Goaltending prospect Jesse Makaj eyes spot in Kootenay Ice crease

16-year-old netminder excited to be a part of team’s future, hopeful to get chance in 2017-18

There isn’t a question in Jesse Makaj’s mind when it comes to his training camp ambitions.

“My goal is to make the team, for sure,” the 16-year-old goalie said. “I believe I can. I just have to show them what I’ve got and hopefully that’s good enough.”

Makaj was the Kootenay Ice’s second round selection at the 2016 WHL Bantam Draft. As the 23rd overall pick, the North Vancouver native was nearly a first-rounder and was the top B.C. netminder taken in the draft.

Playing for the Vancouver NW Giants of the BCMML last season, Makaj put up a 3.01 goals against average in 21 games and made considerable strides in his development. Now, in his first season of eligibilty for a roster spot, he thinks he has what it take.

“Last season was really good and during the off season I’ve really been working on covering [the net] quicker,” Makaj said. “[I’ve been trying to get] quicker feet since I’m a bigger guy. What I need [is] speed.

“If I can have size and speed, I think I can be successful, so that’s what I’ve been working on — getting explosive and faster.”

Speaking to the Townsman on Sunday morning after a couple of on-ice sessions and a scrimmage the night before, Makaj had a bright outlook on his early performance.

“I thought I played pretty good [on Saturday],” he said. “I got the nerves out first half and I thought my second half was really solid.”

During the intrasquad game, Makaj allowed 3 goals in one period of play which eventually ended as a 10-5 loss for his team. His counterpart Will Gurski, a 15-year-old, let in the remaining 7 goals in the second and final period.

During the camp, all four prospect goaltenders worked with new goalie consultant Denis Sproxton and Makaj said it’s been a great experience.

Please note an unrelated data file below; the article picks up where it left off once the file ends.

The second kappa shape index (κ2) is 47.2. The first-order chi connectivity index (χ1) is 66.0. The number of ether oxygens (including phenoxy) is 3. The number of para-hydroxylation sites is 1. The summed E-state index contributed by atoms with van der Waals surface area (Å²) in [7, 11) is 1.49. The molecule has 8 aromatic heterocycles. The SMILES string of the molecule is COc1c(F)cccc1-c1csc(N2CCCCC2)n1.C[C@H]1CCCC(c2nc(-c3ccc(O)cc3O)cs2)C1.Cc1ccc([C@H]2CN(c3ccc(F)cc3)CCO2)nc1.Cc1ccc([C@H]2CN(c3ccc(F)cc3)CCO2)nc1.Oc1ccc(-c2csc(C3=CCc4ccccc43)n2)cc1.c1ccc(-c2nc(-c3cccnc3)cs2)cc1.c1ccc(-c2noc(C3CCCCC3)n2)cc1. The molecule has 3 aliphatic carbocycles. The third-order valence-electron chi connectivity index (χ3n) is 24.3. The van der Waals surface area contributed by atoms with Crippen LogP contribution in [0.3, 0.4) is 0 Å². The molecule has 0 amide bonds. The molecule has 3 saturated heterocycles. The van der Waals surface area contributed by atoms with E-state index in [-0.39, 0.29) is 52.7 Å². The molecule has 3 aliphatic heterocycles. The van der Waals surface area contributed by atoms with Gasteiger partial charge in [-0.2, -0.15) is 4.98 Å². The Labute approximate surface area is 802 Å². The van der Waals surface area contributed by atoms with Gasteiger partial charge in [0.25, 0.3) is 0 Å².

“He’s awesome. He has different drills that I’ve never done before,” he said. “That’s a good thing. Goalies are a bit weird, so we do different things, but he’s a great coach.

“We’ve been really focusing on our eyes and our hands, and moving with them and being square.”

Overall, the entire Ice organization has impressed Makaj in his second time at the Cranbrook training camp.

“I’m really happy with this change in [Kootenay] — great coaches, great general manager,” he said. “[James Patrick] was an NHL coach, so he knows what it takes to be successful and what it takes to compete.

“[Our prospects] are good [too]. There were good draft picks this year … it’s only been three days and I like what I see.”

In main camp, Makaj’s competition for a starting or backup slot with Kootenay will be 20-year-old Mario Petit, 18-year-old Jakob Walter and fellow 16-year-old Carter Woodside.

Petit joined the team from Everett over the off-season after a pair of seasons as a backup to WHL goalie of the year, Carter Hart. Walter was the Ice’s second-string goalie last year and Woodside spent the 2016-17 season with the SMHL’s Swift Current Legionnaires.

In the first intrasquad scrimmage, Woodside slightly outperformed Makaj statistically and only allowed two goals while also stopping a penalty shot opportunity.

According to coach James Patrick, the age of the goalies will not be a factor in whether or not they make the team.

“[The 16-year-old goalies] will be given a very long look,” Patrick said after the first on-ice session of main camp. “They will make the decision for us [and] they’ll be given every opportunity possible.”

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